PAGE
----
As informed, the NIST Cybersecurity Framework was developed in 2014 to address cybersecurity risk in a cost-effective way, based on business needs and without placing additional regulatory requirements on businesses. These profiles reflect how organizations align the NIST framework’s cybersecurity activities, outcomes, and informative references to organizational business requirements, risk tolerances, and resources. They outline a desired minimum state of cybersecurity and cyber risk management, and provide the opportunity to plan for future business decisions.

These two new profiles follow the November 2016 release of the Maritime Bulk Liquid Transfer cybersecurity framework profile, a voluntary cyber risk assessment tool developed in conjunction with the NIST as well as industry stakeholders. The series of industry profiles are the first of their kind for the marine transportation system sector, and they are the result of the coordination between the USCG Office of Port and Facility Compliance, the NIST’s National Cybersecurity Center of Excellence (NCCoE), key industry stakeholders, and trade associations.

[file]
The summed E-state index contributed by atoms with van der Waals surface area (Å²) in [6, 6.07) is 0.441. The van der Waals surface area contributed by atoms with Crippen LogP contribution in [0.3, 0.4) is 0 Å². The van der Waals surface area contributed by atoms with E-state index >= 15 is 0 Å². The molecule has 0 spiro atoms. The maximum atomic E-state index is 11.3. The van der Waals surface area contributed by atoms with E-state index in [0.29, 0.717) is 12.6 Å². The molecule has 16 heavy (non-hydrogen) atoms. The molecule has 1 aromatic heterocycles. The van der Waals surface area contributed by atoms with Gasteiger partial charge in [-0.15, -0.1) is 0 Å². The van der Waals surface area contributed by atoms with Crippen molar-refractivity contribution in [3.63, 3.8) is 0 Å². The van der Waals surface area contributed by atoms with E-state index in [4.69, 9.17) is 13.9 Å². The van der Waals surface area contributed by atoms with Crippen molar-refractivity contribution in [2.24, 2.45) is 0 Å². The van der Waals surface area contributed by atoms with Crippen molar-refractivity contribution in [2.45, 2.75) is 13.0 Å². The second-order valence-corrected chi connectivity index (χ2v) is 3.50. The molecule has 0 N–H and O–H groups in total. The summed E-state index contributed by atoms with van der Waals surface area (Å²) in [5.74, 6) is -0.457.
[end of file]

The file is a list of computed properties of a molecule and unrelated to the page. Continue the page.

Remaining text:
One of the primary focuses of the Coast Guard and NCCoE during the development of these profiles was to ensure they were industry-focused and leveraged existing standards and recommended practices. 

“The cybersecurity framework profiles are designed to assist organizations in assessing cyber risks, and offer guidance on how to allocate limited resources in order to improve their cyber resiliency. The Coast Guard hopes these profiles will assist organizations in answering these questions and help with mitigating concerns,” said Lt. Cmdr. Brandon Link, a marine safety expert in the Critical Infrastructure Branch within the Coast Guard’s Office of Port and Facility Compliance. 

The Coast Guard anticipates working with the NCCoE on at least one additional profile addressing navigation and automated systems onboard vessels as well as facilities.